We are Legion
Fx just premiered Legion, a new series based on one of Fox’s many Marvel properties from the X-Men family. But before we talk about that – it was awesome, if you’re wondering! –, let’s take a short look at who exactly this particular character is.
Legion is a mutant in the Marvel universe whose real name is David Haller. He’s the son of Gabrielle Heller and Professor Charles Xavier. First appearing on the pages of New Mutants #25 in 1985, the character was created by legendary X-men scribe Chris Claremont and the inimitable artist Bill Sienkiewicz. Now, what’s interesting about David is that at first glance he looks like he just inherited his father’s telepathic abilities, but it’s so much more than that. In truth, he’s actually an omega-level mutant (which is a Marvel universe term for the most powerful mutants to have ever existed in their fictional world’s history) that has the ability to absorb the powers of any superhuman either through telepathy or if they die near him. Think of Legion as Peter Petrelli; we could even say the latter was inspired by this Claremont and Sienkiewicz masterpiece. Except unlike the main character from Heroes, David Haller has one drawback to his mutant ability: he also takes on the personality of the people he absorbs his powers from, thus giving him a really bad case of dissociative personality disorder.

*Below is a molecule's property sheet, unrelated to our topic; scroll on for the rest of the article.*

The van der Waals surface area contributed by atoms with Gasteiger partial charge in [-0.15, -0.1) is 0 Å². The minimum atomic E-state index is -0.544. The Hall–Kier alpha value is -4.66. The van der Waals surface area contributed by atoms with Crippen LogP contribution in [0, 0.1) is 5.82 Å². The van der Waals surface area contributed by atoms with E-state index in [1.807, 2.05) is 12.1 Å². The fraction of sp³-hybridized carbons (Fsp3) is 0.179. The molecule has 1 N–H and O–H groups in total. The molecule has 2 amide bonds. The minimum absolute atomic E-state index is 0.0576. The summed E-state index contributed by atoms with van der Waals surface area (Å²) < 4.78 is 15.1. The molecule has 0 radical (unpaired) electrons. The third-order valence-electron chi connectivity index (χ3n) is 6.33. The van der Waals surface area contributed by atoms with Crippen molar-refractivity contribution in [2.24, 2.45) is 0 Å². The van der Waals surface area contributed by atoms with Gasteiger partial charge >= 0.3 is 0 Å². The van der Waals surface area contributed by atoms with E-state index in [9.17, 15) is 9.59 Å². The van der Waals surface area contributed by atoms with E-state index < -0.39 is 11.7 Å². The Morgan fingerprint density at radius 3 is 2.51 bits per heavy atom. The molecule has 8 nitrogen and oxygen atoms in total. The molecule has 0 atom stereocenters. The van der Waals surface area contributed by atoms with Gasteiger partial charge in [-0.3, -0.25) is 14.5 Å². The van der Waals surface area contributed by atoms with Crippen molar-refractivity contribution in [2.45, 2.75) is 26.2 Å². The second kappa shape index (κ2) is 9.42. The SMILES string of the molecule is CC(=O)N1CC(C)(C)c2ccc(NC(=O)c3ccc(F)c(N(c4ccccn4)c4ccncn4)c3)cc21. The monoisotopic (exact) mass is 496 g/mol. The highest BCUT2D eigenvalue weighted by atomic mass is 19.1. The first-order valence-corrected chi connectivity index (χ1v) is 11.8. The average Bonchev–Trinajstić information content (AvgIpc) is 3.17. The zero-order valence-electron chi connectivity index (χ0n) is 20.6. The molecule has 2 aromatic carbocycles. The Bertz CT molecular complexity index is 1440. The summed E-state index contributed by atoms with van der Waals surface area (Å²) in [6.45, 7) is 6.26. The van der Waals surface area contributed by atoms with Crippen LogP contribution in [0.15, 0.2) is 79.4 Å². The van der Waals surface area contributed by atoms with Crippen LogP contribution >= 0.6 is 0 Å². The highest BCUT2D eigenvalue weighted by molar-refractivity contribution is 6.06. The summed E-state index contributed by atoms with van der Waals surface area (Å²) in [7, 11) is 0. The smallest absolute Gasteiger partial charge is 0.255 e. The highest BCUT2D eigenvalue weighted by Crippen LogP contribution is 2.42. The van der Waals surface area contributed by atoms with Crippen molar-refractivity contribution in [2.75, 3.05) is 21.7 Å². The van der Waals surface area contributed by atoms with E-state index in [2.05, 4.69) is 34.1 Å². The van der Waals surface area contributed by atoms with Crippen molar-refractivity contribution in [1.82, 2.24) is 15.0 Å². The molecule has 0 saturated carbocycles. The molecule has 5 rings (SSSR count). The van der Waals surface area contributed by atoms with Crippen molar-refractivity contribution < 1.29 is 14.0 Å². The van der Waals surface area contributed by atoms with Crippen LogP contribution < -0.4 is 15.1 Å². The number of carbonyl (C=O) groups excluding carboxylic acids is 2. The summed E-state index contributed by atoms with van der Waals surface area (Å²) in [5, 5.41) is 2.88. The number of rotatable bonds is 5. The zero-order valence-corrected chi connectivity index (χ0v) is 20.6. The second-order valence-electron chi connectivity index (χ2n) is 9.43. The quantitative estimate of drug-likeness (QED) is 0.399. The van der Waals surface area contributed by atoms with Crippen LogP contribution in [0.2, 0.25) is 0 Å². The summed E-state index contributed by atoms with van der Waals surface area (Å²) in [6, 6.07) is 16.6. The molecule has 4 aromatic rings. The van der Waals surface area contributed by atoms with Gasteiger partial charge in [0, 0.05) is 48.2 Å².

We won’t be giving too much away here, so if you want to find out more about Legion, we suggest you pick up those old New Mutants issues or read the X-Men: Legacy issues from 2012 written by Si Spurrier and drawn by Tran Eng Huat and others.
Let’s talk about the premiere now! Man, it was good. If there is one word that could summarize the pilot for Fox’s first foray with Marvel characters into the small screen, it’s this: promising. As with any good program out there in any medium that is in serial format, a good first installment always gets its audience hooked by sufficiently presenting what it is all about (such as the premise, themes, and characters) while at the same time leaving just enough room for questions that will hopefully be answered in future episodes. FX’s Legion did just that: it showed us a lot without blowing its whole load, which would otherwise just make it look like a thinly layered cash grab.
From the atmosphere, which although not exactly fresh in popular media with its whole layered reality concepts still manages to keep things exciting by throwing it right at the viewers who by the end of the episode may be speculating as to what is real or not, and right down to its whole set design and direction. If Wes Andersen and Bryan Singer had a baby, this would be it; and lordy, it is wonderful. For a psychological mystery/drama/action/thriller, it’s rare to see such a refreshing take that doesn’t take itself too seriously but is by no means a light-hearted story. It’s great: Legion doesn’t get mired in all the grit and grime that other superhero properties seem to overindulge in.
Lastly, just because it’s a Marvel property doesn’t mean it’s a superhero series. Just look at what Netflix has been doing with the Defenders line. Legion does something along that vein, and perhaps it could even be more. Here’s hoping it will continue its momentum!